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Sleep And Menopause


Sleep_And_MenopauseMenopause, the transition into midlife, is normal event in every womanís life and most women live long enough to experience it. Generally, menopause is said to be present once there has been an absence of any menstruation for 12 months.


The average age at which menopause occurs in Western societies is 51.4 years but it can occur between 40 to 58 years and is also influenced by lifestyle and genetic factors such as smoking, obesity, ethnicity, oral contraceptive use, age at menarche, and duration of breastfeeding. Some women can experience a very early menopause in their thirties and if the ovaries are removed at any age after puberty, menopause will result.


The time before and after menopause is called the perimenopausal period. It is a period a period of transition where changes take place in the hormonal system and brain (with the decreasing production). Sleep disturbances and daytime fatigue are the most commonly reported symptoms during menopause. Other symptoms that occur include hot flushes, mood disorders, and night sweats.


Does Sleep Quality Change With Menopause?

During menopause, many women are less satisfies with their sleep than previously. The most common complaint is difficulty in falling asleep. Other problems include an increase in the number of night time awakenings and daytime drowsiness. However, actual sleep time and sleep stages are not different from those on permenopausal women, so differences in perception of poor quality sleep probably have more subtle background.


Are All Sleep And Health Problems In Menopause Related To Changes In Hormone Levels?

No. Many women assume that symptoms such as weight gain, sleep disturbances, and fatigue are related to hormonal changes alone. Such misconceptions can lead to women missing potentially reversible and treatable causes of poor health. Post menopausal women are at increased risk of snoring and sleep disordered breathing, which can be there cause of daytime sleepiness and fatigue. These conditions should not be ignored as they can be treated to improve the quality of life remarkably.


Why Do I Get Hot Flushes?

No one knows the precise mechanism of hot flushes (hot flashes or night sweats). Hot flushes can also occur in women receiving certain treatments for breast cancer. Hot flushes are worsened by smoking and physical inactivity. They last about 3-5 minutes, but sometimes can go on for 20 minutes. Some women have up to 20 hot flushes a day, others 1-2 times a week. Women who experience hot flushes at night report reduced sleep quality. Hot flushes cause awakenings at night, but there is little evidence to show any major disruption to the various sleep stages.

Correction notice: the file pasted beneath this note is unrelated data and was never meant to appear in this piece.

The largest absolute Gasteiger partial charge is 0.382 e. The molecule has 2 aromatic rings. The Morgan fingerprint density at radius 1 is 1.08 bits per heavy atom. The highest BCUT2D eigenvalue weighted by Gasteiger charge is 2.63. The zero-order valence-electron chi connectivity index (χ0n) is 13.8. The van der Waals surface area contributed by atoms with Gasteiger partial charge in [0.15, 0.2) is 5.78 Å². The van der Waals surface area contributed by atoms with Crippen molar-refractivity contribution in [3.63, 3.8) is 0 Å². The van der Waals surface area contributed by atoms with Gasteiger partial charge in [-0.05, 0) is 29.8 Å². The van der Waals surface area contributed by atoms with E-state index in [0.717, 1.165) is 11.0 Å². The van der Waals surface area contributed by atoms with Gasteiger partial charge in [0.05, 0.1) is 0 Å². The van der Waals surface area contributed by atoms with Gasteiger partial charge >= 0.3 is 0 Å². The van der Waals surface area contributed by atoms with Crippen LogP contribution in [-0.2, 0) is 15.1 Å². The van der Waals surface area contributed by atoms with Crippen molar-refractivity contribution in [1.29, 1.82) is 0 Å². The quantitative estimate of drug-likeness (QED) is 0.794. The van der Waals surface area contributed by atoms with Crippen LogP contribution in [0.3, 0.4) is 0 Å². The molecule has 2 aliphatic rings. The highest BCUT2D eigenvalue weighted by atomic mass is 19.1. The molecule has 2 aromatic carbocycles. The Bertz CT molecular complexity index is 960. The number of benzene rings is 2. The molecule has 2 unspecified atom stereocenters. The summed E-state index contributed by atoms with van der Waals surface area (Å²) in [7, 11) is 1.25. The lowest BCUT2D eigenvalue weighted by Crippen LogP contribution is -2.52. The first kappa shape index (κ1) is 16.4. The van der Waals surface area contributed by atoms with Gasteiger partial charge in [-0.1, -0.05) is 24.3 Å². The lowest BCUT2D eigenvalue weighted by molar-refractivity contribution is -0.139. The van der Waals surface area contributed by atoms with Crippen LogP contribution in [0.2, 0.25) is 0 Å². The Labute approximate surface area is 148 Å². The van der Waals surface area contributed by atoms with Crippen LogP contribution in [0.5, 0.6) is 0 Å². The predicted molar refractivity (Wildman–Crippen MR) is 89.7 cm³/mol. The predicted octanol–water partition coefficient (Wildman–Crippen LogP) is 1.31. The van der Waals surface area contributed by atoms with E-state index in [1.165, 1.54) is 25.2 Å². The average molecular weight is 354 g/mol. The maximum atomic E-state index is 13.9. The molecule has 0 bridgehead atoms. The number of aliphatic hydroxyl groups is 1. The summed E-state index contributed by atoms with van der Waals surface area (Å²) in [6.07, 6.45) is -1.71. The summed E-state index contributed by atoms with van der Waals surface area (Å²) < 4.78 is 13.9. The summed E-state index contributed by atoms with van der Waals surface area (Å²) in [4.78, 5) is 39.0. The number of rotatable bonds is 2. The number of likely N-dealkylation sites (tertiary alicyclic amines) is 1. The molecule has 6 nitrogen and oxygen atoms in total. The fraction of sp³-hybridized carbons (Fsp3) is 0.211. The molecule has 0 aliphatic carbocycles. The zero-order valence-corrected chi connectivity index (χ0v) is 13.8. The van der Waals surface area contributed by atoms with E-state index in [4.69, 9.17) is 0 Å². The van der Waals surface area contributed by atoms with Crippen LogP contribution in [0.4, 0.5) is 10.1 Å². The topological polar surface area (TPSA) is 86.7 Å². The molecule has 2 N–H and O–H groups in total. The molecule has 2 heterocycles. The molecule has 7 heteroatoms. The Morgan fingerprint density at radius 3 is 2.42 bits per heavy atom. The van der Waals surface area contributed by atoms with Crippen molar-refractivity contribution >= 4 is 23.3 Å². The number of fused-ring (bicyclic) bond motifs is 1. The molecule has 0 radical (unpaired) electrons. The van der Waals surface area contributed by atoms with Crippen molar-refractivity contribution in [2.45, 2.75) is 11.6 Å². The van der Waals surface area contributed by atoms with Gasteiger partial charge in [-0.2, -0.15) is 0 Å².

What Can I Do About Hot Flushes Affecting My Sleep?

If the hot flushes are extremely disruptive, short term hormone replacement therapy (HRT) is still the treatment of choice. However, many women are reluctant to try this due to health risks. HRT should not be used by anyone who has had breast cancer or a stroke. Antidepressants, such as serotonin reuptake inhibitors may be useful. Another useful medication that can be tried is gabapentin.


Can Alternative Therapies Help With Hot Flushes?

The evidence for complementary and alternative therapies is not strong and their effectiveness is questionable. It might be worth trying acupuncture, yoga, or herbal treatments containing phytoestrogens such as red clover, soy, dong quai, or black cohosh. Obviously a cooler bedroom environment is better than a warm or hot one. The strategies outlined in pp28-34 may also help to stem development of insomnia and ingrained bad habits.


How Does Stress During Menopause Affect Sleep?

As oestrogen levels decline, the heart and blood vessels as well as other hormones become more sensitive to stress. Increasingly, there is evidence that even day to day hassles can impact sleep more significantly during menopause and result in frequent awakening, less sleep time and slow wave sleep, and poorer quality sleep overall. It is therefore important to try and minimize stress in your life.


Are There Any Particular Sleep Disorders Associated with The Menopause?

Obesity, raised blood pressure (hypertension), and sleep apnea are more common after menopause. Increase in weight canít be blamed just on menopause, they are more likely to be the result of normal ageing and reduction in physical activity. Obesity is a risk factor for sleep apnea.


Are There Any other Medical Illnesses That Are More Common After Menopause And That Can Disrupt Sleep?

Depression and mood disorders become more common after menopause and can result in disruption. Undergoing a hysterectomy after menopause can worsen symptoms of menopause and lead to mood problems. Cancer becomes more common after this stage in life as well and has its own problems associated with diagnosis and management. The incidence of thyroid problems increase and is more common in women, hypothyroidism is associated with tiredness and fatigue.


Menopause Rating Scale

Sleep_And_MenopauseThe menopause assessment scale is designed to indicate the severity of the symptoms you may be experiencing. You will see that these can be physical, psychological or sexual, or a mixture of all three. By completing it you may become aware of changes in yourself that you had not originally considered to be menopausal.

Click Here to begin your test.



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Department of Neurology. Helsinki, Finland